Rachel Cusk’s figurative language…..

Reading time: Just over 2 minutes

I like to share interesting pieces of figurative language I encounter in my reading. I write today about a series of metaphors and similes from writer Rachel Cusk….

Rachel Cusk is not much interested in plot. Or characters. Her widely praised 2014 novel Outline — the first in a trilogy — occupies a liminal space in which the protagonist simply listens to the thoughts of other people.

I must confess, I found the absence of plot to be both frustrating and boring but her writing never disappoints. Here are my favourite examples of her figurative language from Outline:

  • He chewed and spat out whatever tough relic of goat or macaroni the Italian housewife had thrown from the balcony— goat and macaroni were raucous smells, crimson smells.
  • The air hostess stood in the aisle and mimed with her props as the recording played. We were strapped into our seats, a field of strangers, in a silence like the silence of a congregation while the liturgy is read.
  • Outside the turgid summer afternoon lay stalled over the runway; little airport vehicles raced unconstrained across the flat distances, skating and turning and circling like toys, and further away still was the silver thread of the motorway that ran and glinted like a brook bounded by the monotonous fields.
  • He raised his eyebrows, which were silver and grew unexpectedly coarsely and wildly from his forehead, like grasses in a rocky place.
  • He spoke a reined and formal kind of English that did not seem wholly natural, as though at some point it had been applied to him carefully with a brush, like paint.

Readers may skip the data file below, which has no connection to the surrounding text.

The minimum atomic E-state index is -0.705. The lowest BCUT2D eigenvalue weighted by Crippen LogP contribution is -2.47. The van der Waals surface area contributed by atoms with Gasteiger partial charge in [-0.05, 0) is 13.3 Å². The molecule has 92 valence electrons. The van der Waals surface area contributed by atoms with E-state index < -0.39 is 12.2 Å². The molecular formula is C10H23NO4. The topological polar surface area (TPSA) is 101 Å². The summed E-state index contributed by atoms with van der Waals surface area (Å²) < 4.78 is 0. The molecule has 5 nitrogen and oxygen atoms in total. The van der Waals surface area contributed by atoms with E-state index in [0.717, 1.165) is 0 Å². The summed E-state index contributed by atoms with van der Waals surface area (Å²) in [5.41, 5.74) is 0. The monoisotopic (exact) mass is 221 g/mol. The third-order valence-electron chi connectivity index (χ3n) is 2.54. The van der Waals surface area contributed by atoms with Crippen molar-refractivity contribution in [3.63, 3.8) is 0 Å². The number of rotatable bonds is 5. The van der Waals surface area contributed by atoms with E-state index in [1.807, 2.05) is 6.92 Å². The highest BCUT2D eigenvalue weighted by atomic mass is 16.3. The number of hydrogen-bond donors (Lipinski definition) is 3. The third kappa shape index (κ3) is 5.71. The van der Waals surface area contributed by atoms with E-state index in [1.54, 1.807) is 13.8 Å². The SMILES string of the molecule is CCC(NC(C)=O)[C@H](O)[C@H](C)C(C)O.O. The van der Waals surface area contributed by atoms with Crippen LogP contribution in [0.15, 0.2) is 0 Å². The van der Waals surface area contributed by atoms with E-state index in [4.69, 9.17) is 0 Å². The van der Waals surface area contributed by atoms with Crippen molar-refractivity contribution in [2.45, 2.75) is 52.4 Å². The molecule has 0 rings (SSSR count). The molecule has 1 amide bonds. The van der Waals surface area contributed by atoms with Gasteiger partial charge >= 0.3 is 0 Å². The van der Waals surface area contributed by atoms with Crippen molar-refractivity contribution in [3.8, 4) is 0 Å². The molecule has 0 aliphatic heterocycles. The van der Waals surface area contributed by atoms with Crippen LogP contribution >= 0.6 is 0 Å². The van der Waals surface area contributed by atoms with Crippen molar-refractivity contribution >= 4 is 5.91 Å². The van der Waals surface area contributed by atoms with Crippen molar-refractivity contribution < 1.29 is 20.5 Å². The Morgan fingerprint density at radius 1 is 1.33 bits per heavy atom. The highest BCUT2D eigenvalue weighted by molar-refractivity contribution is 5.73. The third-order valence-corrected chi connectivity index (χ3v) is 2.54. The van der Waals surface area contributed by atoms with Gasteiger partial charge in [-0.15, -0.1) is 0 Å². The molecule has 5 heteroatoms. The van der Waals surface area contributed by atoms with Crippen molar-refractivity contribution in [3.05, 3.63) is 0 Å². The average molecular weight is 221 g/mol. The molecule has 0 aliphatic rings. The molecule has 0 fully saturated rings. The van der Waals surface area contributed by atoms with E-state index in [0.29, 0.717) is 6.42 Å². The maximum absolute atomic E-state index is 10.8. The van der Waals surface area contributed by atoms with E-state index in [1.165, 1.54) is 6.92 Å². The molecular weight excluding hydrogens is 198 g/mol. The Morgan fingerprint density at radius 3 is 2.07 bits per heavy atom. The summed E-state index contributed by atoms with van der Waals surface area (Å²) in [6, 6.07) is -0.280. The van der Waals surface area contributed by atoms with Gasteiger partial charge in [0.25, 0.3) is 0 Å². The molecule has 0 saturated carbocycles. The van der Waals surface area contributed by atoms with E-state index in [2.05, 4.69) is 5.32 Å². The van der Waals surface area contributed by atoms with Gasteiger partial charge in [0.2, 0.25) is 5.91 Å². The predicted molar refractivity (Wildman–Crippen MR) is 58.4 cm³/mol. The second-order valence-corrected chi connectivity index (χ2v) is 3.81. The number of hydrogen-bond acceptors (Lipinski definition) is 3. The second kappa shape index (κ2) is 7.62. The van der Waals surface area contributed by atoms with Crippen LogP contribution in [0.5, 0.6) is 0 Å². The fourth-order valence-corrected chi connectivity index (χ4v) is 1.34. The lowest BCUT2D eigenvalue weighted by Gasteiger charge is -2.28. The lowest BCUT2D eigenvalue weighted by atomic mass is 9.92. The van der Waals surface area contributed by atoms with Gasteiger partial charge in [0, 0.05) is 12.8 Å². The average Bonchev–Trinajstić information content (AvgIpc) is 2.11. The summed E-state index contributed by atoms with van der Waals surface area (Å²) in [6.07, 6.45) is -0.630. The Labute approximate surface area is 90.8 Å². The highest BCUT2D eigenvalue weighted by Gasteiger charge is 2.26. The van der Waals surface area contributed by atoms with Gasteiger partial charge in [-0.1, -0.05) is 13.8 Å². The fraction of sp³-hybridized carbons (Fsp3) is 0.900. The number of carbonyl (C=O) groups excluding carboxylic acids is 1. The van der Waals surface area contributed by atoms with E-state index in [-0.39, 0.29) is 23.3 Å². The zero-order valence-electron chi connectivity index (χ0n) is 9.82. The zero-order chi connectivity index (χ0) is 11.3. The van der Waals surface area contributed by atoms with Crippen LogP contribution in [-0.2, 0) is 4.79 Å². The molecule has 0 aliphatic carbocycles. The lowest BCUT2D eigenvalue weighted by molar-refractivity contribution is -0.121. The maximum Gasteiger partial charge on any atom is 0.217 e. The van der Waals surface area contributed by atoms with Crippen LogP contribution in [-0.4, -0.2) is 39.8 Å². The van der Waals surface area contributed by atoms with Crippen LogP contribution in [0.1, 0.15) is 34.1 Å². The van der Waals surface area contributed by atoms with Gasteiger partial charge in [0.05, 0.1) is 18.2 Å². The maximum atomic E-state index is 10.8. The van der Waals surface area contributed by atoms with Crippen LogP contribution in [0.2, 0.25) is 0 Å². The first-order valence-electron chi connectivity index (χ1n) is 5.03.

• He began to see Dublin as he used to see it in his mind’s eye as a schoolboy, with scholars on bicycles sailing like dark swans through the streets in their black robes.
  • What located me was his extraordinary beak-like nose with the prominent brow jutting out above it, which gave him the slightly quizzical appearance of a seabird, crowned with his plume of silver-white hair.
  • The family [on a boat — viewed from another boat] immediately began to stir, changing their positions in the confined space as though they were little clockwork figures rotating on a jewellery box.
  • There was no direct road between the two places, just a rambling network of country lanes that looked on a map like the tangled illustrations of veins and capillaries in a textbook, so that it made no particular difference which way you went as long as it was generally in the right direction.
  • Everything about it [the man’s face] is exaggerated, the cheeks very gaunt, the forehead very high, the eyebrows winging off like exclamation marks
  • His eyes, within this rictus-like expression, are very mobile and changeable and often bulge dramatically forward, as though one day they might fly out of his face altogether with astonishment at what they have witnessed.
  • A conversation of inexplicable length ensued, in the course of which the two of them went outside and shortly after came back again, whereupon it continued more energetically than ever, the woman’s tawny well-cut hair swishing with the rapid movements of her head and her lovely grey dress — made of flimsy silk material — swirling as the shifted from one foot to another, impatient as a stamping pony.
  • He held up the spoon and asked Angeliki whether she wouldn’t take a little more, but she half closed her eyes and inclined her head in reply, like a saint patiently refusing temptation.
  • The dog was a very pretty animal we called Mimi with a curly tobacco-coloured coat and eyes like two chocolates.
  • She was an attenuated, whey-faced, corkscrew-haired person somewhere in her forties, with an unusually long neck and a rather small head, like that of a goose.